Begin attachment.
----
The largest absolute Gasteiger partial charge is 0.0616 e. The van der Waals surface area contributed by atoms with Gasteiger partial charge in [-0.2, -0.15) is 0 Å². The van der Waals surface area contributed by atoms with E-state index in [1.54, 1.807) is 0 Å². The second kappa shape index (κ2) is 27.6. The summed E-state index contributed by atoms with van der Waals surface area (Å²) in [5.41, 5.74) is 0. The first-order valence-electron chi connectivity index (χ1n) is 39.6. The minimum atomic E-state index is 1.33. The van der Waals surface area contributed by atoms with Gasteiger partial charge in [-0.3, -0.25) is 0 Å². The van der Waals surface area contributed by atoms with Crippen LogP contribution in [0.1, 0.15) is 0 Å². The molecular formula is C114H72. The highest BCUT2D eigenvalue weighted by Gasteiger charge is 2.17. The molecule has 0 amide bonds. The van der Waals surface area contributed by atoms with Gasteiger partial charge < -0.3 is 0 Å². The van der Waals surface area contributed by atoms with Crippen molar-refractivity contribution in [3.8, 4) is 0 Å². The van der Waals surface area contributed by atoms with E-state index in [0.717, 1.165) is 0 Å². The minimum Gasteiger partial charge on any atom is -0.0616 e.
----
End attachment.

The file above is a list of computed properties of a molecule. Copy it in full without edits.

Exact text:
The largest absolute Gasteiger partial charge is 0.0616 e. The van der Waals surface area contributed by atoms with Gasteiger partial charge in [-0.2, -0.15) is 0 Å². The van der Waals surface area contributed by atoms with E-state index in [1.54, 1.807) is 0 Å². The second kappa shape index (κ2) is 27.6. The summed E-state index contributed by atoms with van der Waals surface area (Å²) in [5.41, 5.74) is 0. The first-order valence-electron chi connectivity index (χ1n) is 39.6. The minimum atomic E-state index is 1.33. The van der Waals surface area contributed by atoms with Gasteiger partial charge in [-0.3, -0.25) is 0 Å². The van der Waals surface area contributed by atoms with Crippen LogP contribution in [0.1, 0.15) is 0 Å². The molecular formula is C114H72. The highest BCUT2D eigenvalue weighted by Gasteiger charge is 2.17. The molecule has 0 amide bonds. The van der Waals surface area contributed by atoms with Gasteiger partial charge < -0.3 is 0 Å². The van der Waals surface area contributed by atoms with Crippen molar-refractivity contribution in [3.8, 4) is 0 Å². The van der Waals surface area contributed by atoms with E-state index in [0.717, 1.165) is 0 Å². The minimum Gasteiger partial charge on any atom is -0.0616 e.